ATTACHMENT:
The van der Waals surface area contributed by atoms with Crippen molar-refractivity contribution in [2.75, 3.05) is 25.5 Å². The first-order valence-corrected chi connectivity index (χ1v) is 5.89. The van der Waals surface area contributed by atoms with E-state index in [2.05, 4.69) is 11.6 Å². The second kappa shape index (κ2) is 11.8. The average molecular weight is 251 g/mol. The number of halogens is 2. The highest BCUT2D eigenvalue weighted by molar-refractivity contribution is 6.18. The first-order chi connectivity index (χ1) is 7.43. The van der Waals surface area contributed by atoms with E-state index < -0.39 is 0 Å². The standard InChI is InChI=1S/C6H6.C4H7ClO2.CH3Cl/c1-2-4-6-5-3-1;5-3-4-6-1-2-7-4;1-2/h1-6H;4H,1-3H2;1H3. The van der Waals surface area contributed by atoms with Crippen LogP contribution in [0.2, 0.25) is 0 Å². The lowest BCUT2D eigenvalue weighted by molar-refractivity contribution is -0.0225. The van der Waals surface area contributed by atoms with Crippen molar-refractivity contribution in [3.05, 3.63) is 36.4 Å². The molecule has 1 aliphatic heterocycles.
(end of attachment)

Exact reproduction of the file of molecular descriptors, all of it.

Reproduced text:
The van der Waals surface area contributed by atoms with Crippen molar-refractivity contribution in [2.75, 3.05) is 25.5 Å². The first-order valence-corrected chi connectivity index (χ1v) is 5.89. The van der Waals surface area contributed by atoms with E-state index in [2.05, 4.69) is 11.6 Å². The second kappa shape index (κ2) is 11.8. The average molecular weight is 251 g/mol. The number of halogens is 2. The highest BCUT2D eigenvalue weighted by molar-refractivity contribution is 6.18. The first-order chi connectivity index (χ1) is 7.43. The van der Waals surface area contributed by atoms with E-state index < -0.39 is 0 Å². The standard InChI is InChI=1S/C6H6.C4H7ClO2.CH3Cl/c1-2-4-6-5-3-1;5-3-4-6-1-2-7-4;1-2/h1-6H;4H,1-3H2;1H3. The van der Waals surface area contributed by atoms with Crippen LogP contribution in [0.2, 0.25) is 0 Å². The lowest BCUT2D eigenvalue weighted by molar-refractivity contribution is -0.0225. The van der Waals surface area contributed by atoms with Crippen molar-refractivity contribution in [3.05, 3.63) is 36.4 Å². The molecule has 1 aliphatic heterocycles.